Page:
My final pick is Stanley Kramer’s long but brilliant “Judgment At Nuremberg” (1961), where this time Tracy presides over a courtroom, specifically the Nuremberg trials of Nazi war criminals. The movie features Maximilian Schell as the impassioned prosecutor (the part netted him an Oscar), as well as two other players whose tragic characters would poignantly mirror the consuming sadness in their real lives: Montgomery Clift and Judy Garland.
Still, it is Tracy himself who towers over the film as Chief Judge Dan Haywood (inspired by Judge Robert Jackson, who presided at Nuremberg). In his weathered, strong face, we see America — and the freedoms it fought for — upheld and vindicated. Tracy’s closing speech is a stunner — well worth the wait.
After “Nuremberg”, Spence lived six more years in increasingly fragile health and died just after shooting his ninth and last film with Hepburn, Stanley Kramer’s “Guess Who’s Coming To Dinner?”(1967), about a white couple whose daughter brings home a black fiancé (Sidney Poitier). Tracy was in such bad health, the studio wouldn’t insure him; Kramer risked everything he had to cast him. But it paid off: though his illness clearly shows, Tracy’s still the best thing in the picture, and his concluding speech where he weighs in on his daughter’s choice is for the ages.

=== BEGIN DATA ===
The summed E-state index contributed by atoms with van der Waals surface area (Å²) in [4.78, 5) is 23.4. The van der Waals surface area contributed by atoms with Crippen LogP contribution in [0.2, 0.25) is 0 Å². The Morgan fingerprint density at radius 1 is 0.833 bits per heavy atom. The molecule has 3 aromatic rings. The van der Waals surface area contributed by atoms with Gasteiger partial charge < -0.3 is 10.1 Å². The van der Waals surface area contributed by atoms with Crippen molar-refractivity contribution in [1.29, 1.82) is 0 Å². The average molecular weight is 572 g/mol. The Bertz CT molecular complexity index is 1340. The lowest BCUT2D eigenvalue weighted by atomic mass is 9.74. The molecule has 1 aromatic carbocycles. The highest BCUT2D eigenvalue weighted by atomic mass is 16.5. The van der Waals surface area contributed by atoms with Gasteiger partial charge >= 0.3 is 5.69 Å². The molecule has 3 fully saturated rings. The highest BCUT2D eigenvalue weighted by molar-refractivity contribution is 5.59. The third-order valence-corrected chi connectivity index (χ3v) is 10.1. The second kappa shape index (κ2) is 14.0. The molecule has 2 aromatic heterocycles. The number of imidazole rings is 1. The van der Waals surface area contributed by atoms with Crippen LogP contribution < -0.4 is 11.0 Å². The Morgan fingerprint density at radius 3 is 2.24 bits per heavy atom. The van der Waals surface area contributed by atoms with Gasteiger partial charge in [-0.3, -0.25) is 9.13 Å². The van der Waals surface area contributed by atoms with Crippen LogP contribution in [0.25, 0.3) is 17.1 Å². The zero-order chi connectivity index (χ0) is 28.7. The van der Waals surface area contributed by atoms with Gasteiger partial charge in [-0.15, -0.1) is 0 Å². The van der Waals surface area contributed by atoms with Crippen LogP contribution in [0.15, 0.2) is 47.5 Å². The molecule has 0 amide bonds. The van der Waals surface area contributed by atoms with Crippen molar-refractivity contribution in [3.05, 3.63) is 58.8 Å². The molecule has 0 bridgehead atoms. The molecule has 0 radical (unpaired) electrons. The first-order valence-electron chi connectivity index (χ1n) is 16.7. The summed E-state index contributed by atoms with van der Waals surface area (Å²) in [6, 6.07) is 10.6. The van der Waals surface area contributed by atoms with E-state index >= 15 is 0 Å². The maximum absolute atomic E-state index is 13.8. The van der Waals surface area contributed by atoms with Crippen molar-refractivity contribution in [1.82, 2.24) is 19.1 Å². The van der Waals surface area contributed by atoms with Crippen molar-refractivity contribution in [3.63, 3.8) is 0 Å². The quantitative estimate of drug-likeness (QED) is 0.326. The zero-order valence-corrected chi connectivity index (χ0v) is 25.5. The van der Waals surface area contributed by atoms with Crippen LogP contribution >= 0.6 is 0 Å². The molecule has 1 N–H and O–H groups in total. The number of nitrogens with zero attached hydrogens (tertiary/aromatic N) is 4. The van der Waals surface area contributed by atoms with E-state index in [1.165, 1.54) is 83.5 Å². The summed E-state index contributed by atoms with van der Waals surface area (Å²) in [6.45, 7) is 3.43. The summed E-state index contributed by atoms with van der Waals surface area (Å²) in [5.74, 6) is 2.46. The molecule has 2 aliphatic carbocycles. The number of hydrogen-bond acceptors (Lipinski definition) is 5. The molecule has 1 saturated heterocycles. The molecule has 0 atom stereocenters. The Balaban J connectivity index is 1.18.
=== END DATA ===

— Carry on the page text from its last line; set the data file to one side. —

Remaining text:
Spencer Tracy may not be an enduring icon like Wayne or Bogart, nor was he a classic matinee idol like Gable or Grant. He was just a blocky, plain-speaking, forthright man of Irish descent, from America’s heartland…and also, just possibly the greatest screen actor of his day.